Those who are plagued with hay fever can attest to the inconvenience it can cause to daily life. While most people are able to relish the sunshine, hay fever sufferers can often feel that they have to be confined indoors. But don’t despair; Dear Doctor is here to provide you with the most effective ways of dealing with hay fever.
Hay fever, also known as allergic rhinitis, is caused by the immune system identifying allergens in the air, like pollen, as a potential threat. Therefore when pollen particles come into contact with the cells that line your nose, throat and mouth, they trigger an allergic reaction. It’s unclear as to why some people’s immune systems have this reaction to pollen but the NHS states that there are certain factors that may cause it: a family history of hay fever, asthma or exposure to tobacco smoke/ exhaust fumes at a young age. Pollen from grass, trees and weeds can all cause hay fever. Depending on the individual, you may only be allergic to a specific type.
Hay fever is most common between March and September, especially in warm, humid or windy climates. This is when pollen count is at its highest. During pollen season plants tend to release their pollen in the early morning. As the day progresses more flower open, increasing pollen levels. On sunny days the pollen count is usually at its peak in the early evening.
See also: Stay Safe in the Sun
It’s important to identify if you are allergic to pollen, so you can go about dealing with hay fever by taking preventative action. Symptoms of hay fever may include:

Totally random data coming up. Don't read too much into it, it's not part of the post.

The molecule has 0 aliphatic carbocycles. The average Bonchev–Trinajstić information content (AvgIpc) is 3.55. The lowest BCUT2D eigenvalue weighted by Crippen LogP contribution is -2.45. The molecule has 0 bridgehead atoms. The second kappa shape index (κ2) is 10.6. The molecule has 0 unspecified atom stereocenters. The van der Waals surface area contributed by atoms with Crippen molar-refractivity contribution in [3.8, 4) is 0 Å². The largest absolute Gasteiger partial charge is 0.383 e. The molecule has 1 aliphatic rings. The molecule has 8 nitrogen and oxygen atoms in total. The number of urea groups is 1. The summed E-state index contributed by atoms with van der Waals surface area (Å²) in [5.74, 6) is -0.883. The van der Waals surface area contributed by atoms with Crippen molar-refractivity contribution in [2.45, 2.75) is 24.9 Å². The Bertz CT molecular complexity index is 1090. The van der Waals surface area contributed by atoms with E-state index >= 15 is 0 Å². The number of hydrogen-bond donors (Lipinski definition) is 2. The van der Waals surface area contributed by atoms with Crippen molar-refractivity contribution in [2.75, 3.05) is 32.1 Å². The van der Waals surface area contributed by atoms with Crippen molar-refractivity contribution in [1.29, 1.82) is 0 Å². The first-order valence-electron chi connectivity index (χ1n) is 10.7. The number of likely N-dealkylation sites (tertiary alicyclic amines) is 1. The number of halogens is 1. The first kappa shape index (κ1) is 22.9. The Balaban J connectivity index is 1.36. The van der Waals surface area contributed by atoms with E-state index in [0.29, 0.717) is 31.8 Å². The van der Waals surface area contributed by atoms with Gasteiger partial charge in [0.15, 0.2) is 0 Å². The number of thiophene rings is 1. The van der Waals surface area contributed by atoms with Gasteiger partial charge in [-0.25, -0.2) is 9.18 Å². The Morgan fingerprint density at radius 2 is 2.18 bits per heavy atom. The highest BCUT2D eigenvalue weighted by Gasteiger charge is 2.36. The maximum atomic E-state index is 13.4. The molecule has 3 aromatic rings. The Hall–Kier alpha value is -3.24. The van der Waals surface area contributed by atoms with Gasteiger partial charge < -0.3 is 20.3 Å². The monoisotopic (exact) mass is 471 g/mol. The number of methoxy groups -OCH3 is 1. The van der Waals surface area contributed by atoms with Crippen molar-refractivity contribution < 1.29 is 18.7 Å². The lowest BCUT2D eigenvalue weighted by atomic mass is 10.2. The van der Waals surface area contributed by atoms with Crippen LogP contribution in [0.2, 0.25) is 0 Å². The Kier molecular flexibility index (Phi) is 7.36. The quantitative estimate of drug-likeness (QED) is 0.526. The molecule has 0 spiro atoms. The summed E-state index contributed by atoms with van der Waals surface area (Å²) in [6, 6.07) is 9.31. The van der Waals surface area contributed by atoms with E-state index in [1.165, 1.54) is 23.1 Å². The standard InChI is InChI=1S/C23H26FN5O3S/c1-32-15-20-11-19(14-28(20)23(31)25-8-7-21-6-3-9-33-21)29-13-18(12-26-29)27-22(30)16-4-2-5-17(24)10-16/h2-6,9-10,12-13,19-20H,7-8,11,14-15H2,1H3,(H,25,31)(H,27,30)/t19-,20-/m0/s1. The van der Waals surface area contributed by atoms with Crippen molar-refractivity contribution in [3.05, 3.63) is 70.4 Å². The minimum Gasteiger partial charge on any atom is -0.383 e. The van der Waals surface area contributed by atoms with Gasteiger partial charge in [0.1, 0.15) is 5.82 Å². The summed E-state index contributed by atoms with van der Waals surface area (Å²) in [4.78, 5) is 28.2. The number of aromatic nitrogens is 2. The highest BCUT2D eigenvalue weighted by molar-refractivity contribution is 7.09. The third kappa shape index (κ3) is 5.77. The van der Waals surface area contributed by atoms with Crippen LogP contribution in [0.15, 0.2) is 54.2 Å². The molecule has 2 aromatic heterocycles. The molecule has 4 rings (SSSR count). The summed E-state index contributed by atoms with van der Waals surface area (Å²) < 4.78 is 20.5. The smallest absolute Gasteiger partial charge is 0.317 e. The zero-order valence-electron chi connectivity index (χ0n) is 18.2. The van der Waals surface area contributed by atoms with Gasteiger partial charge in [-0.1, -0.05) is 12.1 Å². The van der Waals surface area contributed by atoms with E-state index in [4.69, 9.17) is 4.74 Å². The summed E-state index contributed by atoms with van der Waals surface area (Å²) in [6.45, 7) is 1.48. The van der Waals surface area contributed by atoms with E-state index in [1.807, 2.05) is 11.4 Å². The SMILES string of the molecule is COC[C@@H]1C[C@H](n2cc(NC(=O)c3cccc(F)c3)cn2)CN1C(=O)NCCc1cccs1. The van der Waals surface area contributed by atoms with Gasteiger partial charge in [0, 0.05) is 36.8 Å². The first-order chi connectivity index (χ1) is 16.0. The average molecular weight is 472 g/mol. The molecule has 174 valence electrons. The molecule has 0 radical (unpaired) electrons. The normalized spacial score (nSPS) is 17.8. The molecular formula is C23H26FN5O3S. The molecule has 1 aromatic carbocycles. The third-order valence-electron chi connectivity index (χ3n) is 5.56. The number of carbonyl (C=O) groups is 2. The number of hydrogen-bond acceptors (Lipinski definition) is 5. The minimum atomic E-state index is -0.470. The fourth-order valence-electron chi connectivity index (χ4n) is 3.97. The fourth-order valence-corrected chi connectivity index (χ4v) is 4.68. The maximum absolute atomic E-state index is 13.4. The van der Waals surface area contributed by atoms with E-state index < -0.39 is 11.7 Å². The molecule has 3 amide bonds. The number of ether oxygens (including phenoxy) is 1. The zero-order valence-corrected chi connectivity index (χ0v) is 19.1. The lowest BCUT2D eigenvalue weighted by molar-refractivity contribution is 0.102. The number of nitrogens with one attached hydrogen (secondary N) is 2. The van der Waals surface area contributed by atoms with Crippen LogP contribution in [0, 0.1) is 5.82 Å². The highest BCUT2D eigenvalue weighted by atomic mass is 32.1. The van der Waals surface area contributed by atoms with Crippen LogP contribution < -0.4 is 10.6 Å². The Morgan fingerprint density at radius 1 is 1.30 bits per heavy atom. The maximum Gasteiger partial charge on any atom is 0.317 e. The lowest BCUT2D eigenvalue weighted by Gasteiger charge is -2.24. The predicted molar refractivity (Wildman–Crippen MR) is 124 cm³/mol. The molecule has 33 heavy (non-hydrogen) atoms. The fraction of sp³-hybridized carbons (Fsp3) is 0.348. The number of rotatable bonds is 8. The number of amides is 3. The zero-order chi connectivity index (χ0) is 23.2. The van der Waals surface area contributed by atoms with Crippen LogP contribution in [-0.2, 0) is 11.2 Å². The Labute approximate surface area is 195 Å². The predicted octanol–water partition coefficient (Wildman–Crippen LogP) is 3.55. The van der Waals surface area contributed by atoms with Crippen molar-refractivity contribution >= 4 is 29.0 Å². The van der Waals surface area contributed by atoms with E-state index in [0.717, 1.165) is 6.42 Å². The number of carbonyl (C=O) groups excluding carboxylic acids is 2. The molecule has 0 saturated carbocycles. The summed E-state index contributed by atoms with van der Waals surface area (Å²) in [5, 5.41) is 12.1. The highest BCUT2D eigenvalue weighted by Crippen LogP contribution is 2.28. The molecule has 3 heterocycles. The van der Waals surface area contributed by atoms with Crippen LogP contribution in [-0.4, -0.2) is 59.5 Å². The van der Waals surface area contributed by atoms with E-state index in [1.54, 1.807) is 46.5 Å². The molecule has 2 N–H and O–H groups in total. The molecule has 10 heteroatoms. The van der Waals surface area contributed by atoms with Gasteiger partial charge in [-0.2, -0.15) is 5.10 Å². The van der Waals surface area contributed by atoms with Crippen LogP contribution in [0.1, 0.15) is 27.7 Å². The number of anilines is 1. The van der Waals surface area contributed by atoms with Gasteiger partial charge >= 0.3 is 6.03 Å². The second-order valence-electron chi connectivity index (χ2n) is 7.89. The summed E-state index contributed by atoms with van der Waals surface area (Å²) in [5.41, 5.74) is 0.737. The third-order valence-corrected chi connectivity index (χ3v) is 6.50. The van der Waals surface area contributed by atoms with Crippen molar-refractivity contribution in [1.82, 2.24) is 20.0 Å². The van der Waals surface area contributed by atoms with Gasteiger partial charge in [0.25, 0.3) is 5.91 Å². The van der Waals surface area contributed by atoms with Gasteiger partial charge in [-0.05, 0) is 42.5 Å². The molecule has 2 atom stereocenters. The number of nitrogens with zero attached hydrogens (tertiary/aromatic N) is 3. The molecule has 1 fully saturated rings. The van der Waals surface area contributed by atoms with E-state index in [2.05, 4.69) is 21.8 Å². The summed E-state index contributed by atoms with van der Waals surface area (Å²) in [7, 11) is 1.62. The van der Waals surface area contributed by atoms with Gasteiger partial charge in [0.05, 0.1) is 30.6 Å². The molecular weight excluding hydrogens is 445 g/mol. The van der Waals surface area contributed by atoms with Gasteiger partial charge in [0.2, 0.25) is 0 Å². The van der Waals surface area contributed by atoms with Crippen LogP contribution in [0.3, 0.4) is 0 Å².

- Blocked nose
- Itchy, red or watery eyes
- Loss of smell
- Pain around the temples and nose
- Feeling tired
If you also have asthma you may also experience:
- Tight chest
- Shortness of breath
But these are far less common.
One of the most common treatments and preventatives is antihistamines. These are available from a pharmacist over the counter and are available in varying strengths. You can take them at the start of the day if you know you will be spending some time outside. Alternatively they can be used to treat the symptoms once they have started. You can also seek relief in a corticosteroid nasal spray or balm. They have anti-inflammatory properties that are known to be effective. Another way of dealing with hay fever is to use pollen filters on your windows at home, this can prevent reactions when your windows are left open in summer. Additionally, you can be savvy to pollen counts and try to stay indoors when pollen counts are particularly high.
If your condition is severe and doesn’t react to oral or nasal treatments your doctor may suggest a course of immunotherapy. This can involve an injection or an oral tablet that dissolves under the tongue for dealing with hay fever. This involves introducing the allergen into the body under a controlled environment. But this is only an option for more serious cases.
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